WASHINGTON • Mr Dan Robbins, who tried to make "every man a Rembrandt" with his invention of paint-by-number kits in the 1950s, a phenomenon that delighted hobbyists and rankled critics by inviting amateurs to dip their toe - and a paintbrush - into the realm of art, died last Monday in Sylvania, Ohio.
He was 93. The cause was complications from pneumonia, said his son Larry Robbins.
Mr Robbins, whose creations adorned millions of American homes in their heyday, was a self-described "right guy at the right time in the right place".
The time was the prosperous lull after World War II, when Americans had newfound time for recreation.
The place was Detroit, birthplace of the assembly line, where Mr Robbins, then in his 20s, worked for Palmer Paint. He had recently mustered out of the Army Signal Corps and was retraining his artistic abilities from map-making to designing children's colouring books.
He presented to the company's owner Max Klein a proposal for a new product for adults.
It was not a colouring book, but rather a colouring canvas pre-drawn with a design resembling a colourless stained-glass window.
Each blank segment would contain a number corresponding to a capsule of paint included with the set, thus the name "paint by number".
His prototype, a still life that emerged when he "stirred together some Picasso, some Braque and some Robbins", he told the Associated Press, was titled "Abstract No. 1".
Mr Klein swiftly rejected it.
But he saw potential in the idea and asked Mr Robbins to explore more easily digestible subject matter.
Mr Robbins, and later other artists he hired, came through with landscapes and seascapes, florals and celebrity portraits sold under the Craft Master brand.
Horses would be a runaway hit, as were kittens with balls of yarns, and clowns.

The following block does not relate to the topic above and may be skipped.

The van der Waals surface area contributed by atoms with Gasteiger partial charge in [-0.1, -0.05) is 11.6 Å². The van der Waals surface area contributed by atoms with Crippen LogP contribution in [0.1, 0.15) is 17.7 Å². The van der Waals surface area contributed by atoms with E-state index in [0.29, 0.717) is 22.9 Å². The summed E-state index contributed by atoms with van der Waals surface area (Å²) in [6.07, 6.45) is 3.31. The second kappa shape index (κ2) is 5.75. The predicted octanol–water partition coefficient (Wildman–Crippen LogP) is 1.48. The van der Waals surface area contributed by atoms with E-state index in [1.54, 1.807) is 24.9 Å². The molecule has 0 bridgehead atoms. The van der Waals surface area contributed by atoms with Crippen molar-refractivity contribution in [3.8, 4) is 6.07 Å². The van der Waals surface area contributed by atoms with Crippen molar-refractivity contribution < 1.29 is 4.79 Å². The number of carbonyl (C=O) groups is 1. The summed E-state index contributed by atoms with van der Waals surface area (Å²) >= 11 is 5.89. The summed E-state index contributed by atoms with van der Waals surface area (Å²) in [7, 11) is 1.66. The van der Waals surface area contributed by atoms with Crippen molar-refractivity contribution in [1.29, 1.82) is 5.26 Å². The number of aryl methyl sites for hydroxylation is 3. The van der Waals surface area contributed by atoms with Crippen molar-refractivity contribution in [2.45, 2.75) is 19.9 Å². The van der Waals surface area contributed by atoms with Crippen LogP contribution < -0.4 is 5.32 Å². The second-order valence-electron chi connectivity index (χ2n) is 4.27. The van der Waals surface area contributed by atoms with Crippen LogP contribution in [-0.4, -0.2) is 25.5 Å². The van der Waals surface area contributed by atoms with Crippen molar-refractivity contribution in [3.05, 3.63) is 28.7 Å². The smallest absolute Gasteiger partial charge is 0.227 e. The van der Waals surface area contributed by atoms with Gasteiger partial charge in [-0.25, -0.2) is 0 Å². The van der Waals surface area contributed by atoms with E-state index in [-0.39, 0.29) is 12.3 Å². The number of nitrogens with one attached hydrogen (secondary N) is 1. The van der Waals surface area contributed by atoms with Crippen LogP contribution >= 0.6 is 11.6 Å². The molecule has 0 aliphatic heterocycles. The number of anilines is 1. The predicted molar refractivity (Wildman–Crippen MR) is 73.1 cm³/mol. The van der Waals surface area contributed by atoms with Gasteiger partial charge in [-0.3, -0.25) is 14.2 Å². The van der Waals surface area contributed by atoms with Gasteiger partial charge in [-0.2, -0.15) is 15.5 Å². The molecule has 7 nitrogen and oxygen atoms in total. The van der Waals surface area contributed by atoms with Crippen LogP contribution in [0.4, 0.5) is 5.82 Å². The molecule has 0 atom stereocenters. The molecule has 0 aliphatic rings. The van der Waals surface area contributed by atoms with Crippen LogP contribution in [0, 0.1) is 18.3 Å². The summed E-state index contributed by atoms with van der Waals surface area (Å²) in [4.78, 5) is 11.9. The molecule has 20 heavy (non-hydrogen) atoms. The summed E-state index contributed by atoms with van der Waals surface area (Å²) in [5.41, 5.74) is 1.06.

Sales were slow at first but took off after paint-by-number kits appeared at a toy show in New York in 1951.
For roughly US$2.50 a set, every man, as the slogan went, could be a Rembrandt.
By the early 1950s, paint-by-number kits reached US$80 million a year in sales.
For cosmopolitan consumers, there was a Parisian scene featuring Notre Dame cathedral. For those whose tastes ran to the bucolic, there was a New England barn.
Mr Robbins credited Leonardo da Vinci with inspiring his creation.
"I had heard that Da Vinci used to use diagrams and number them when he was instructing his students in painting, and a light bulb went off in my head," Mr Robbins told the Chicago Tribune in 1999.
"I thought, why not do numbered patterns for paintings that people can finish?"
Paint-by-number kits had largely disappeared from the shelves by 1960, a victim of competitive market saturation and new fads, but millions of treasured works survive in attics and basements. They surface at flea markets and on eBay, waiting for collectors to find them. Some bear the signature of their creators.
In 2001, the Smithsonian Institution's National Museum of American History mounted the exhibit called Paint by Number: Accounting for Taste in the 1950s.
"When paint by number arrived as a popular pastime in the early 50s, it opened a cultural fissure that has never closed," Mr Spencer Crew, the museum's director, wrote in an introduction to the exhibit's catalogue.